USG election season kicks off on Friday
With the 2010 Undergraduate Student Government election season beginning Friday, USG officials are hoping the race will be a little less controversial than last year.
After a tumultuous election season last year, changes have been applied to the Elections Code to ensure that this yearâs race runs smoothly.
âLast year was a total mess,â Emiko Suzuki, co-director of Elections and Recruitment, said. âUSG looked bad, the candidates looked bad, everyone was upset that it was happening … We just really want to prevent that.â
During last yearâs elections, there were accusations of misconduct among the candidates that lead to the eventual disqualification of one campaign, as well as general confusion among the student body.
This year, the Elections and Recruitment team synchronized the Elections Code with all the other official documents on campus, such as USC Housing rules about posting fliers and the USG bylaws, so there would be fewer contradictions and less confusion with election rules.
âIt was just so hectic last year with the Election Code written the way it was,â USG Vice President Ashlie Chan said. âThereâs so many things that were tightened up a little bit … Weâre really excited because I think itâs going to cause less conflict.â
USG has also removed the volunteer sheets from the process, deciding that they are no longer necessary because they posed possible confusion in usage, Chan said. Last year, anyone who volunteered with a campaign had to turn in a volunteer sheet to the USG office, but the definition of volunteer was unclear and the process was confusing.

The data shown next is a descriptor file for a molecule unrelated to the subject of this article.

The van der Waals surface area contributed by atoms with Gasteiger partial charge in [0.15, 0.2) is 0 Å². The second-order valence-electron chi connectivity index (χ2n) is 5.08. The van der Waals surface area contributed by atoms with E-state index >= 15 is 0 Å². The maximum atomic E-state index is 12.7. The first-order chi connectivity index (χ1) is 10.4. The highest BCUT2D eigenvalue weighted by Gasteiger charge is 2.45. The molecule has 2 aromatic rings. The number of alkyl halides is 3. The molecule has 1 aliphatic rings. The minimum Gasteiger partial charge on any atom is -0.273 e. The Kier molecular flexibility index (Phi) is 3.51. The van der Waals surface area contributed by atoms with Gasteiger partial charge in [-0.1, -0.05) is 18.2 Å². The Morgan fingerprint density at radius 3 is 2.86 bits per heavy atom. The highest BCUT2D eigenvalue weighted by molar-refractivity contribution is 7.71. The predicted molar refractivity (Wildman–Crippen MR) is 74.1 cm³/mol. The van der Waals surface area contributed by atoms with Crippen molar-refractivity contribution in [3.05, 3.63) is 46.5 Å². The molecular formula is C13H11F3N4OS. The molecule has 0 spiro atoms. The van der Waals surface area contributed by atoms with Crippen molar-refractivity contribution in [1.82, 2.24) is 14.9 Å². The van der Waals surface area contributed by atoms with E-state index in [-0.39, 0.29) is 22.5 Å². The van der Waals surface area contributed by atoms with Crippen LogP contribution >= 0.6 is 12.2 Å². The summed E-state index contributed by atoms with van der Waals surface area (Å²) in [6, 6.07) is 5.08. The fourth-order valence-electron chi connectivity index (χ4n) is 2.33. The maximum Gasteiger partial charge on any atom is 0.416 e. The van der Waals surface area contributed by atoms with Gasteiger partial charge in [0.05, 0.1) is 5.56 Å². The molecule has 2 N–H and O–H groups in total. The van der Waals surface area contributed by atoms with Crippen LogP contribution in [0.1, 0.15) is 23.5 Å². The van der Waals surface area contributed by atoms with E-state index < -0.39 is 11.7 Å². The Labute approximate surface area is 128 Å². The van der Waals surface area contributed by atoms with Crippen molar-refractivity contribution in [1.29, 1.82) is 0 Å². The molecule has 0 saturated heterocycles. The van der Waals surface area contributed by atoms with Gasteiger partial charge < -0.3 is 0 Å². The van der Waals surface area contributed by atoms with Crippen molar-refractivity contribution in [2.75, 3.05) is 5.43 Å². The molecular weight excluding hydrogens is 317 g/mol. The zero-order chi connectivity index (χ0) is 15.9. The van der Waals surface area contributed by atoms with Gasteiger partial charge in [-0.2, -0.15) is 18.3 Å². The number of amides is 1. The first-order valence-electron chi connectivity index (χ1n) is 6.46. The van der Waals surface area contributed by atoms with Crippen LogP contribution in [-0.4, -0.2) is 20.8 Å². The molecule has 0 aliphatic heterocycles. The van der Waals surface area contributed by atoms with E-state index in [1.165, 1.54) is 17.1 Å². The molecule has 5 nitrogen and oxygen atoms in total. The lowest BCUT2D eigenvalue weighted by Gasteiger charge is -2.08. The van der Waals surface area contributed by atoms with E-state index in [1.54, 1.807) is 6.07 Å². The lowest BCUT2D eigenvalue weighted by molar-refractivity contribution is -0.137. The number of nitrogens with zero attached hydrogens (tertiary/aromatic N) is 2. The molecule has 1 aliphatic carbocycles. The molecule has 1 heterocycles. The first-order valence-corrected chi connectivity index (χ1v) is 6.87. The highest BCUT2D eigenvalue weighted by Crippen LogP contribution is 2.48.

âWe tried to make it a little bit more clear,â Suzuki said. âJust for it to be more coherent; when youâre reading it youâll know what the rules are. There arenât weird loopholes that you can use to attack someone else.â
USG is hoping the new rules and regulations will lead to a calmer, less controversial election period.
âWe hope that this year there will be very few complaints and people are just enjoying their time running a campaign,â Suzuki said. âWe want everyone to play nice and play fair.â
Some students, however, said it wasnât just the controversy that kept them from voting last year.
Cara Chang, a junior majoring in kinesiology and biological sciences, said she didnât vote last year because she didnât know how.
âI didnât really care because anything they do doesnât have much of an effect on me,â she said. âIâm probably not going to vote this year either because it doesnât seem like it will make much of a difference.â
Some students, however, said they think it is important to vote.
âI think itâs important who runs the school, and if you donât vote, you never have a say, and when you do vote, it reflects your own values and goals,â said David Alvarez, a sophomore majoring in communication.